"Jason is far more capable of defending himself than was my granddaughter at age four," a grandfather of the victim wrote in a letter to the judge filed in court.

The judge said he understood how the victim's family felt.

"I have a daughter. I'd be mad, too," Johnson said from the bench. "But we're in a court of law. We're not the way the country used to be back in the days of the roaring West, where judges did what the crowd wanted -- just, they want to hang him, that's what the judges did back in those days."

The case dates to 2003, when Lay was abusing alcohol and drugs. He was a friend of the victim's mother, and began molesting the girl when her mother wasn't there.

At Lay's trial in March 2005, the victim testified, recalling in heartbreaking detail what he did to her. She also leaned over a bench so that Lay could see her. At times during the trial, Lay could be seen making faces at witnesses, Johnson recalled from the bench Friday. At the end of the trial, some jurors walked away in tears.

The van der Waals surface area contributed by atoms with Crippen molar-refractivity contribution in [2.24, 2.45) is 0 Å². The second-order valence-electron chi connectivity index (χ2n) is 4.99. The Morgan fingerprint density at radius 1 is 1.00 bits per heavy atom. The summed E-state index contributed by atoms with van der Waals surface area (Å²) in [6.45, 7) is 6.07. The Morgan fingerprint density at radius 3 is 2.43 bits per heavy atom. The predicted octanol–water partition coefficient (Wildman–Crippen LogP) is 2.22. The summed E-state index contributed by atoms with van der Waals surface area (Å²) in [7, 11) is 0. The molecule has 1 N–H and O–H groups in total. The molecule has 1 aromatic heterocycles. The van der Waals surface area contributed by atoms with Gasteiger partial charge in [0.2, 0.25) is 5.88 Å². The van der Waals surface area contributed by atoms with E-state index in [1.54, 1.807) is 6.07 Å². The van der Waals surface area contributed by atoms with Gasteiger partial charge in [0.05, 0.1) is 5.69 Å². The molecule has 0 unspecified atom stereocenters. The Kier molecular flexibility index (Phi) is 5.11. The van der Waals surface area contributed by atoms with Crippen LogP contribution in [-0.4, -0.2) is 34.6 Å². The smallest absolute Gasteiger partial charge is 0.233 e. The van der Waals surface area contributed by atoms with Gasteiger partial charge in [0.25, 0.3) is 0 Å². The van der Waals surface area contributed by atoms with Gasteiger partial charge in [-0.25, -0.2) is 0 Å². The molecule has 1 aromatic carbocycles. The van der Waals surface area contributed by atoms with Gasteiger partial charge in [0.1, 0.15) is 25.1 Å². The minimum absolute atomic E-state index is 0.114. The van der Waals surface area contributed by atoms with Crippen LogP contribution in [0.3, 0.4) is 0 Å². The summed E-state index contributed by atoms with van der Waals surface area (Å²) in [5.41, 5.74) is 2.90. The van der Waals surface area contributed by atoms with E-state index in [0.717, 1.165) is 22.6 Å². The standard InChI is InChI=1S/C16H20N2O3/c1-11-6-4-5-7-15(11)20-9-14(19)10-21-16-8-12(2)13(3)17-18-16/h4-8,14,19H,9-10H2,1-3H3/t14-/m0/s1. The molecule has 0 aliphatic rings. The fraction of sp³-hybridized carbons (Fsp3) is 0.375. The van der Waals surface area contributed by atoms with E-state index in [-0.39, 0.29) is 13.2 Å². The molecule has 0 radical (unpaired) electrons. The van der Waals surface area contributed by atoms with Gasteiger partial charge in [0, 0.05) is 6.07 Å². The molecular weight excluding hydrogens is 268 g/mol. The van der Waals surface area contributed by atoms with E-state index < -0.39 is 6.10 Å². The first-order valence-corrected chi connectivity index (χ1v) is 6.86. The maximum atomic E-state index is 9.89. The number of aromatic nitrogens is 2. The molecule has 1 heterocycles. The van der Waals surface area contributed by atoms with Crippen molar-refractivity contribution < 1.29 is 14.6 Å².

For his original sentencing, Lay came before Johnson. "I just need help with my life right now," Lay said. "And I'd just like the court to somewhat sort of help me in some way, I mean, if you are up to doing that."

Under Maryland law, convicts can file requests for shorter sentences. At Friday's hearing, prosecutors spoke first, urging Johnson not to grant one.

"I know your honor asks us to have an open mind," Assistant State's Attorney Karla Smith told Johnson. "On this particular case, after trying so many child abuse cases, we don't have an open mind about it, because it was one of the worst cases that we've tried."